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FDIC Responds to PJM’s Freedom of Information Act Request

We asked if the Federal Deposit Insurance Corporation kept a list of politically connected banks, and if they gave them special consideration as per the OneUnited matter.

by
Patrick Richardson

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October 8, 2010 - 6:28 am
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Late last month, PJM reported that Rep. Darrell Issa (R-CA) — ranking member of the House Committee on Oversight and Government Reform — had begun an investigation into allegations the Federal Deposit Insurance Corporation (FDIC) gave preferential treatment to banks with political connections.

Allegations which, at the time, FDIC flatly denied.

In response to those denials, along with the fact that the Washington Post reporter who broke the original story was sticking to his guns, PJM sent a Freedom of Information Act Request to FDIC.

That request asked for:

[Documents] pertaining to all internal reports, memos, listings and communications concerning the identification of banks that might cause press or public relations problems.

This includes all documents in which FDIC personnel identified conflicts of interests between elected or appointed federal officials with bank ownership or management.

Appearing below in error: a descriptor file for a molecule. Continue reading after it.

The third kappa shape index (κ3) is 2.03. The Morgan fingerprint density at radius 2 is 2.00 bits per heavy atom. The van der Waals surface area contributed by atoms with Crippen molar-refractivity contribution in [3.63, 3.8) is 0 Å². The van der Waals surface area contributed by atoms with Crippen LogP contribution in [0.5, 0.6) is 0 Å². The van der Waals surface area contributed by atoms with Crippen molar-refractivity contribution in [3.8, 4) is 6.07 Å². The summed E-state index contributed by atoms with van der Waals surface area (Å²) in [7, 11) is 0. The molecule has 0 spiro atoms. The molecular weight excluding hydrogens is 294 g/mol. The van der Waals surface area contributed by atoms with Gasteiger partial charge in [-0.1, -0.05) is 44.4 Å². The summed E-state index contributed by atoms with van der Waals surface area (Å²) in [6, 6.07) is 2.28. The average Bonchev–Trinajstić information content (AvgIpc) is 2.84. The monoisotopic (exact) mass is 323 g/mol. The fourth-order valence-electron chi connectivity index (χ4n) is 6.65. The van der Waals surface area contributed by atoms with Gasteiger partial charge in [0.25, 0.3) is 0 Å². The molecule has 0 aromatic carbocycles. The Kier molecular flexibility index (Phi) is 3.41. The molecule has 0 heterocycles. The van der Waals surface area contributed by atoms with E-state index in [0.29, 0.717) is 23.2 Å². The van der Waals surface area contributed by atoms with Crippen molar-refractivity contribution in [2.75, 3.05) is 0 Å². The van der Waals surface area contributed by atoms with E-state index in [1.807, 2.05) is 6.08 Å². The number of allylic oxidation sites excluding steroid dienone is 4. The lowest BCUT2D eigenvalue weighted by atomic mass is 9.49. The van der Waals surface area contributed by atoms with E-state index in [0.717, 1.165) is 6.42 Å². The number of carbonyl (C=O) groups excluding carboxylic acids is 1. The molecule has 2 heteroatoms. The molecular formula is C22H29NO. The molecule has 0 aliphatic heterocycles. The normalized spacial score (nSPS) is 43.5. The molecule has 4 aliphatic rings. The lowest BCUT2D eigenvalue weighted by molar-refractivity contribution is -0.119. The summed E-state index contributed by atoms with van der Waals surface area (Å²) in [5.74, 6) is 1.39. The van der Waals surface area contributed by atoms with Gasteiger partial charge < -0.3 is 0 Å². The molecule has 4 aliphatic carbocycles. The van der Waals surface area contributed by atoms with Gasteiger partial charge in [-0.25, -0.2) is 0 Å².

FDIC has since replied to PJM in record time.

In the two-page response, the FDIC does not claim they do not maintain such a list or engage in the practice of flagging banks which have important contacts. Instead, they essentially say they do not have to provide such information to PJM because the request was simply too broad:

The FOIA requires that each request reasonably describe the information sought and that it comply with an agency’s published rules, including those pertaining to fees. … A request for identifiable records shall reasonably describe the records in a way that enables the FDIC’s staff to identify and produce the records with reasonable effort without unduly burdening or significantly interfering with any of the FDIC’s operations.

In other words: “If we can find a legitimate excuse to say this would ‘unduly burden’ employees or ‘interfere with operations,’ we can tell you no.”

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